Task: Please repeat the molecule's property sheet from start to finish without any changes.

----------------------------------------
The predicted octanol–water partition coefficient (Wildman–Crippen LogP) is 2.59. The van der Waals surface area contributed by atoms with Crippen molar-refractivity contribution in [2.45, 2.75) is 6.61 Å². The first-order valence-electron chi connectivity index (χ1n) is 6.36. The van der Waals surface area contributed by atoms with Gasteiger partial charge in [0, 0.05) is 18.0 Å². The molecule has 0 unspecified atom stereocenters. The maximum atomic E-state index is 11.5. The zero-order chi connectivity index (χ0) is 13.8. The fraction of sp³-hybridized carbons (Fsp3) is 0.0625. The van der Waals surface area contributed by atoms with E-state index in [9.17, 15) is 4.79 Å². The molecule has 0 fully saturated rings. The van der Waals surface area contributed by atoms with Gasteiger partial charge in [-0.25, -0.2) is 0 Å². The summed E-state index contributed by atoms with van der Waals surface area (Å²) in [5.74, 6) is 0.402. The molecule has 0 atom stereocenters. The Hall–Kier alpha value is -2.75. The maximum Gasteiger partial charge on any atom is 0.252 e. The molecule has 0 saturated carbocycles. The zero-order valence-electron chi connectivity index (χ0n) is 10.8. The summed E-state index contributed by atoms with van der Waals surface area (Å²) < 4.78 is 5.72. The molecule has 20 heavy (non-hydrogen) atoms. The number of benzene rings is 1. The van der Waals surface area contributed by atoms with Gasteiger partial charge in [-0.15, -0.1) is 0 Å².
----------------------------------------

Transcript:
The predicted octanol–water partition coefficient (Wildman–Crippen LogP) is 2.59. The van der Waals surface area contributed by atoms with Crippen molar-refractivity contribution in [2.45, 2.75) is 6.61 Å². The first-order valence-electron chi connectivity index (χ1n) is 6.36. The van der Waals surface area contributed by atoms with Gasteiger partial charge in [0, 0.05) is 18.0 Å². The molecule has 0 unspecified atom stereocenters. The maximum atomic E-state index is 11.5. The zero-order chi connectivity index (χ0) is 13.8. The fraction of sp³-hybridized carbons (Fsp3) is 0.0625. The van der Waals surface area contributed by atoms with E-state index in [9.17, 15) is 4.79 Å². The molecule has 0 fully saturated rings. The van der Waals surface area contributed by atoms with Gasteiger partial charge in [-0.25, -0.2) is 0 Å². The summed E-state index contributed by atoms with van der Waals surface area (Å²) in [5.74, 6) is 0.402. The molecule has 0 atom stereocenters. The Hall–Kier alpha value is -2.75. The maximum Gasteiger partial charge on any atom is 0.252 e. The molecule has 0 saturated carbocycles. The zero-order valence-electron chi connectivity index (χ0n) is 10.8. The summed E-state index contributed by atoms with van der Waals surface area (Å²) < 4.78 is 5.72. The molecule has 20 heavy (non-hydrogen) atoms. The number of benzene rings is 1. The van der Waals surface area contributed by atoms with Gasteiger partial charge in [-0.15, -0.1) is 0 Å².